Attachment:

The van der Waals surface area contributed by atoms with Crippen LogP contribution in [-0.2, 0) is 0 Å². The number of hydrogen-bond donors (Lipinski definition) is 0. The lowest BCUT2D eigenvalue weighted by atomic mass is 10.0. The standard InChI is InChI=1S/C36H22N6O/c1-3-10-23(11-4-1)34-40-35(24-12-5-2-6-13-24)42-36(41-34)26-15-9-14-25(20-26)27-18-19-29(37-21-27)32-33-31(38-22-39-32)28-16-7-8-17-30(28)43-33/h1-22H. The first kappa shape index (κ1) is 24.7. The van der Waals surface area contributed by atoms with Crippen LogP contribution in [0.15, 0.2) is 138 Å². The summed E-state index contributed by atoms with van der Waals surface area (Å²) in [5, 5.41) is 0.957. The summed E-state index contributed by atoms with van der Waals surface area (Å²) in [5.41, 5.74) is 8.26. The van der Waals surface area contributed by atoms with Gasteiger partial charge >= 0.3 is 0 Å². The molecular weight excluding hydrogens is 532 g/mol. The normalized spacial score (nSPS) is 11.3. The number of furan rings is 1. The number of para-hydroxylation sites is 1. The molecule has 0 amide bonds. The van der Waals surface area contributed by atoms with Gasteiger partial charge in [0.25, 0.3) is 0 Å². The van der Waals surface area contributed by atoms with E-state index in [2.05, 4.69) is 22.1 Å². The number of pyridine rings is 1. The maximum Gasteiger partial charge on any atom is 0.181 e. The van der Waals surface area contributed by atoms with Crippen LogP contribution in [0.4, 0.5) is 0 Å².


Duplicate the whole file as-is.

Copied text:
The van der Waals surface area contributed by atoms with Crippen LogP contribution in [-0.2, 0) is 0 Å². The number of hydrogen-bond donors (Lipinski definition) is 0. The lowest BCUT2D eigenvalue weighted by atomic mass is 10.0. The standard InChI is InChI=1S/C36H22N6O/c1-3-10-23(11-4-1)34-40-35(24-12-5-2-6-13-24)42-36(41-34)26-15-9-14-25(20-26)27-18-19-29(37-21-27)32-33-31(38-22-39-32)28-16-7-8-17-30(28)43-33/h1-22H. The first kappa shape index (κ1) is 24.7. The van der Waals surface area contributed by atoms with Crippen LogP contribution in [0.15, 0.2) is 138 Å². The summed E-state index contributed by atoms with van der Waals surface area (Å²) in [5, 5.41) is 0.957. The summed E-state index contributed by atoms with van der Waals surface area (Å²) in [5.41, 5.74) is 8.26. The van der Waals surface area contributed by atoms with Gasteiger partial charge >= 0.3 is 0 Å². The molecular weight excluding hydrogens is 532 g/mol. The normalized spacial score (nSPS) is 11.3. The number of furan rings is 1. The number of para-hydroxylation sites is 1. The molecule has 0 amide bonds. The van der Waals surface area contributed by atoms with Gasteiger partial charge in [0.25, 0.3) is 0 Å². The van der Waals surface area contributed by atoms with E-state index in [2.05, 4.69) is 22.1 Å². The number of pyridine rings is 1. The maximum Gasteiger partial charge on any atom is 0.181 e. The van der Waals surface area contributed by atoms with Crippen LogP contribution in [0.4, 0.5) is 0 Å².